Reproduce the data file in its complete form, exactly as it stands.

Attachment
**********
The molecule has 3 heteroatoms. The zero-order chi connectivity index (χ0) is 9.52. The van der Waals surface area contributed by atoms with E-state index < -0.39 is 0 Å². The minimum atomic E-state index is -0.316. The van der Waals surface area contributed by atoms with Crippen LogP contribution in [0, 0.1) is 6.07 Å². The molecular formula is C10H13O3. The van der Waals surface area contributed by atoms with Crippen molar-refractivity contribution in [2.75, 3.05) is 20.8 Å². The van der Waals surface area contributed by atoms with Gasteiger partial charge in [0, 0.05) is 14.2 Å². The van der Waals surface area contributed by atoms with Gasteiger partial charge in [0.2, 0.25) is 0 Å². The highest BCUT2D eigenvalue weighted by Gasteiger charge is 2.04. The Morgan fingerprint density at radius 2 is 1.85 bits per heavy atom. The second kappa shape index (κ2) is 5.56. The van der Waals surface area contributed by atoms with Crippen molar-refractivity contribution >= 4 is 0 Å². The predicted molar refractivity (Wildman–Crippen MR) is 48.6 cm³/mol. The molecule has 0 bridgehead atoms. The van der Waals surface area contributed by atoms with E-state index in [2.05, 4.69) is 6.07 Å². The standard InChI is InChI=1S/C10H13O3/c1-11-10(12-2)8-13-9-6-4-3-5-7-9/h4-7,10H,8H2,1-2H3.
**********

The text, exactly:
The molecule has 3 heteroatoms. The zero-order chi connectivity index (χ0) is 9.52. The van der Waals surface area contributed by atoms with E-state index < -0.39 is 0 Å². The minimum atomic E-state index is -0.316. The van der Waals surface area contributed by atoms with Crippen LogP contribution in [0, 0.1) is 6.07 Å². The molecular formula is C10H13O3. The van der Waals surface area contributed by atoms with Crippen molar-refractivity contribution in [2.75, 3.05) is 20.8 Å². The van der Waals surface area contributed by atoms with Gasteiger partial charge in [0, 0.05) is 14.2 Å². The van der Waals surface area contributed by atoms with Gasteiger partial charge in [0.2, 0.25) is 0 Å². The highest BCUT2D eigenvalue weighted by Gasteiger charge is 2.04. The Morgan fingerprint density at radius 2 is 1.85 bits per heavy atom. The second kappa shape index (κ2) is 5.56. The van der Waals surface area contributed by atoms with Crippen molar-refractivity contribution >= 4 is 0 Å². The predicted molar refractivity (Wildman–Crippen MR) is 48.6 cm³/mol. The molecule has 0 bridgehead atoms. The van der Waals surface area contributed by atoms with E-state index in [2.05, 4.69) is 6.07 Å². The standard InChI is InChI=1S/C10H13O3/c1-11-10(12-2)8-13-9-6-4-3-5-7-9/h4-7,10H,8H2,1-2H3.